Making an electronic dice is very popular among hobbyists and there are already lots of ready-made projects on the internet about this topic. Tim at Hackaday.io designed an electronic dice project for “1KB Limit” competition. But why another dice project while the internet is already crowded with similar things?
Well, it’s not the subject of this project, but the concept, which makes it unique. This is the most miniaturized dice one can make. As Tim says:
It makes use of a very efficient multiplexing scheme to drive all the 7 LEDs of an electronic die with only two I/O pins.
Yes, you’ve read it right. Only two I/Os are used to control all 7 LEDs of a die. It became possible for a super-efficient multiplexing scheme – Charlie plex Plus. The main goal of this project is introducing you to Charlie plex Plus.
- 1 x ATtiny10
- 7 x SMD LED 0603
- 1 x SMD Capacitor 100n 0805
- PCB of the Circuit
Please Note: SMD components are used to miniaturize the circuit. You can easily go for through-hole components if size is not a concern.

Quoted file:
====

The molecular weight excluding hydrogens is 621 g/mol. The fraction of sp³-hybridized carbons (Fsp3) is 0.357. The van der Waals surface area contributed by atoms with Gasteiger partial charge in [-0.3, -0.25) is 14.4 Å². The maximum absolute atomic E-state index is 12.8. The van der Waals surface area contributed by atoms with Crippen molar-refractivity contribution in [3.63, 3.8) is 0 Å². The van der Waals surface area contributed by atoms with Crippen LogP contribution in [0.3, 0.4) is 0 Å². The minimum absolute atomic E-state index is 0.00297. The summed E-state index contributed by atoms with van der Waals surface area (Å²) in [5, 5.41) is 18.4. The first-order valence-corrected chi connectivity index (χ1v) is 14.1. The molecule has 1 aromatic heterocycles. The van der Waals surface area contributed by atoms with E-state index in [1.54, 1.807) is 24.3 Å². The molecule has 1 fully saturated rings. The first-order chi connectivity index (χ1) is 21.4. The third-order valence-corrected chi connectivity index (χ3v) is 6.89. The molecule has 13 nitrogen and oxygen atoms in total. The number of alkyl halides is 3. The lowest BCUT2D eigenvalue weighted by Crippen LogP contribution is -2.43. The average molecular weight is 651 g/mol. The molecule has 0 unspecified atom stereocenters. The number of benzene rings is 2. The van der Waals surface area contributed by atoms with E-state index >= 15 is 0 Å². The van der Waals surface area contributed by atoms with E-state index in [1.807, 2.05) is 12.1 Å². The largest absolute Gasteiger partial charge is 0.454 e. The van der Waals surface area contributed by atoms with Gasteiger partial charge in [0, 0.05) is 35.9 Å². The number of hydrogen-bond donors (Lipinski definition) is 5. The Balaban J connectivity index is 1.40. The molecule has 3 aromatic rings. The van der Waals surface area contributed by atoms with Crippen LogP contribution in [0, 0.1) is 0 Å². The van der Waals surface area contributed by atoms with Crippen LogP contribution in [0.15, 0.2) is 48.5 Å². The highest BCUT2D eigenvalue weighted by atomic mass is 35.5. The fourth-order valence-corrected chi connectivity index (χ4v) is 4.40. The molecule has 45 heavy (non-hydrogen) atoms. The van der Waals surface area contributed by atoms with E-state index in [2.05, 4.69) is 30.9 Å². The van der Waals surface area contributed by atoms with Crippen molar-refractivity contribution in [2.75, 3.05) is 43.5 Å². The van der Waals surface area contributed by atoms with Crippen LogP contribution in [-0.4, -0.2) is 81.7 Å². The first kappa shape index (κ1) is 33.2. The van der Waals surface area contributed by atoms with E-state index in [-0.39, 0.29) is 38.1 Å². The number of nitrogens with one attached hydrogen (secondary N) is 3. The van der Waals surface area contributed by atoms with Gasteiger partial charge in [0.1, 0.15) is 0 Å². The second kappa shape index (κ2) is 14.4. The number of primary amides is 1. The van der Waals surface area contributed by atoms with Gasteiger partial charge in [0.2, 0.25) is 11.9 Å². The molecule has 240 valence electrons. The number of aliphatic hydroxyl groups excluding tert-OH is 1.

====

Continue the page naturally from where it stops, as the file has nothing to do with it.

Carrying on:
- dice10.gif – A moving image of the circuit
- TinyTouch Library – Download the touch library from GitHub
- MagicDice_v1.2.brd – The board file of this project
- MagicDice_v1.2.sch – The schematic file of this project
Circuit and PCB:
As an entry for Hack a day 1Kb competition, one vital target of this project was to keep the code size below 1Kb. Using an ATtiny10 as an MCU automatically limits the code size to 1kb, so the requirement is automatically met.
The firmware uses a timer interrupt to multiplex all the 7 LEDs. The main routine calls the Tiny Touch Lib to poll the touch button. If a button press is detected, the value of the die is changed in a random manner. Though due to smaller physical size, the touch button is somewhat unreliable and often detects multiple touches. But there is no problem in using it as a random number generator.
Read More: DICE10 – A miniaturized electronic die based on ATtiny10